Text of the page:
In fact, the past three Ambassadors of the Philippines to Austria immediately preceding me were all female. The Philippines is the most gender-equal country in Asia. It is the only Asian country in the top 10 of the 2017 Global Gender Gap Report of the World Economic Forum which benchmarks countries on their progress towards gender parity across dimensions such educational attainment and political empowerment. We fare very well in areas of economic participation and opportunity, including in handling managerial and executive positions.
There is no Philippine government quota specifically for women working in the diplomatic service. What we do have is a Magna Carta for Women which is a comprehensive women’s human rights law that seeks to eliminate discrimination through the recognition, protection, fulfilment and promotion of the rights of Filipino women, especially those belonging in the marginalized sectors of society. One of the salient features of this law is increasing the number of women in certain positions in government to achieve a fifty-fifty (50-50) gender balance.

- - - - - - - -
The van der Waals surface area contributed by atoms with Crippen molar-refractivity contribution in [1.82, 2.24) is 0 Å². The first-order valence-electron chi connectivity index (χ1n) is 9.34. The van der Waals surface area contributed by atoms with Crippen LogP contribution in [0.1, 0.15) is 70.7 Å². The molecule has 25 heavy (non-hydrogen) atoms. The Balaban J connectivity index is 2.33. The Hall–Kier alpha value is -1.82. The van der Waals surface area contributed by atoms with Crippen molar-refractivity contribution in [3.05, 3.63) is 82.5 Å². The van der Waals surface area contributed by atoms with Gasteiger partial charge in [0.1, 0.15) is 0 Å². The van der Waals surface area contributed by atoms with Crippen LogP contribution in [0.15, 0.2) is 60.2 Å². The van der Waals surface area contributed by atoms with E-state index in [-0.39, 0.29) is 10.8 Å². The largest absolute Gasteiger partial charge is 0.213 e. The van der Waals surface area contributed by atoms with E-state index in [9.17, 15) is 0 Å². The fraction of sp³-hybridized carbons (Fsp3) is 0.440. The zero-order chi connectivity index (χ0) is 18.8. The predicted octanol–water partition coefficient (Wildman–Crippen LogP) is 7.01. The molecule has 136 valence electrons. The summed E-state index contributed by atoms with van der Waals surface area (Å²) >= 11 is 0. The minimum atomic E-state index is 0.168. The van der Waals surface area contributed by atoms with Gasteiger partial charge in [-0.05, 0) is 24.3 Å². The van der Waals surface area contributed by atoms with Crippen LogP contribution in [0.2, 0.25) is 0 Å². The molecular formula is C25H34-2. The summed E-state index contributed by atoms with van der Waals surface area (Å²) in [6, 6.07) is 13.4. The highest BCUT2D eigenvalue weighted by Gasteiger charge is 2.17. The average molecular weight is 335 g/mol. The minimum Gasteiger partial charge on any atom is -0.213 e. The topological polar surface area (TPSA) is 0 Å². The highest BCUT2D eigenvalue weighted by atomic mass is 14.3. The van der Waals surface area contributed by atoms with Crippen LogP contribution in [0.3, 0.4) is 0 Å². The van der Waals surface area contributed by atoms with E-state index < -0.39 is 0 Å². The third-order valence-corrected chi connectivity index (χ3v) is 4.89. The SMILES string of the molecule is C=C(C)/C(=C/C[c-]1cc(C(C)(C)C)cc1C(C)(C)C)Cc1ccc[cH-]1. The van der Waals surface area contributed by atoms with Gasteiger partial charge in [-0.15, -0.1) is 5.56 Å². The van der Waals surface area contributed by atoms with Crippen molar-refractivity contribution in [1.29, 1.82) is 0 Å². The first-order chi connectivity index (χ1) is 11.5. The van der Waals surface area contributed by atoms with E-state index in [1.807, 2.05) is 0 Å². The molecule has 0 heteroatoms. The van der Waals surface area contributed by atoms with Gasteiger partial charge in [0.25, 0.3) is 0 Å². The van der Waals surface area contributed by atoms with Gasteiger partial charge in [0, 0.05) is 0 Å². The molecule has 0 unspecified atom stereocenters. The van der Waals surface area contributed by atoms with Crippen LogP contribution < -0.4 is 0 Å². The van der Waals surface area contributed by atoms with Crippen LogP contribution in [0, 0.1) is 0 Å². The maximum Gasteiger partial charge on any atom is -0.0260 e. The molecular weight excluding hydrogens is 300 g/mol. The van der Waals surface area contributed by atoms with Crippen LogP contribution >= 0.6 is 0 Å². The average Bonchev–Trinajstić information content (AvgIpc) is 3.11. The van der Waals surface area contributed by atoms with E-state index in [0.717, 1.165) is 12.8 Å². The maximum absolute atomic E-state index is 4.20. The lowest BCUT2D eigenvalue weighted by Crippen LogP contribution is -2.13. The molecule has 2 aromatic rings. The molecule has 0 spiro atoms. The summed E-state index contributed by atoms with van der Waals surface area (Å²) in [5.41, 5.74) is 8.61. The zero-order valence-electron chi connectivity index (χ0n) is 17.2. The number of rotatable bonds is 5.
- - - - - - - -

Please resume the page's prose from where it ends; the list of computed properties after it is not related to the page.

We also have a long tradition of gender equality – our origin myths speak of both a man and a woman breaking out of a bamboo and our pre-colonial history point out to reverence for women who had, among others, leadership roles as healers in the community and strong matriarchal lineage. Even in ancient times, Filipino women could own property and engage in trade.
Speaking from personal experience as a mother of two daughters, do you think it is harder for women than for men to combine professional and private life?